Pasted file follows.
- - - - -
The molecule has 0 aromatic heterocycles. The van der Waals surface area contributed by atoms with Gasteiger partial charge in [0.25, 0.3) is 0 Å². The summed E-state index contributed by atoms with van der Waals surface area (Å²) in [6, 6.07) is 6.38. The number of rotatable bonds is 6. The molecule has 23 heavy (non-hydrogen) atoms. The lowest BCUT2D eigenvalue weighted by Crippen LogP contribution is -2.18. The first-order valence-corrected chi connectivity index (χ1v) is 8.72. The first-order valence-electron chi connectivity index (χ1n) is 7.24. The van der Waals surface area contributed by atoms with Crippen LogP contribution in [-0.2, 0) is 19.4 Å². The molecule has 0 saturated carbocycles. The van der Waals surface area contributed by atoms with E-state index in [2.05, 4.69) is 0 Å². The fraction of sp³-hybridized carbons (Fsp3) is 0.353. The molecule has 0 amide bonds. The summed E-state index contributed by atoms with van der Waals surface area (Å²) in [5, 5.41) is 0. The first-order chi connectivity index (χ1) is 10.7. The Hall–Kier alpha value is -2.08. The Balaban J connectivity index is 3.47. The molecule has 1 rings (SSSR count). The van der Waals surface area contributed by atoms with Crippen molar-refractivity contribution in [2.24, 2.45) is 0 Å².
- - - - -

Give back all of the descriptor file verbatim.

The molecule has 0 aromatic heterocycles. The van der Waals surface area contributed by atoms with Gasteiger partial charge in [0.25, 0.3) is 0 Å². The summed E-state index contributed by atoms with van der Waals surface area (Å²) in [6, 6.07) is 6.38. The number of rotatable bonds is 6. The molecule has 23 heavy (non-hydrogen) atoms. The lowest BCUT2D eigenvalue weighted by Crippen LogP contribution is -2.18. The first-order valence-corrected chi connectivity index (χ1v) is 8.72. The first-order valence-electron chi connectivity index (χ1n) is 7.24. The van der Waals surface area contributed by atoms with Crippen LogP contribution in [-0.2, 0) is 19.4 Å². The molecule has 0 saturated carbocycles. The van der Waals surface area contributed by atoms with E-state index in [2.05, 4.69) is 0 Å². The fraction of sp³-hybridized carbons (Fsp3) is 0.353. The molecule has 0 amide bonds. The summed E-state index contributed by atoms with van der Waals surface area (Å²) in [5, 5.41) is 0. The first-order chi connectivity index (χ1) is 10.7. The Hall–Kier alpha value is -2.08. The Balaban J connectivity index is 3.47. The molecule has 1 rings (SSSR count). The van der Waals surface area contributed by atoms with Crippen molar-refractivity contribution in [2.24, 2.45) is 0 Å².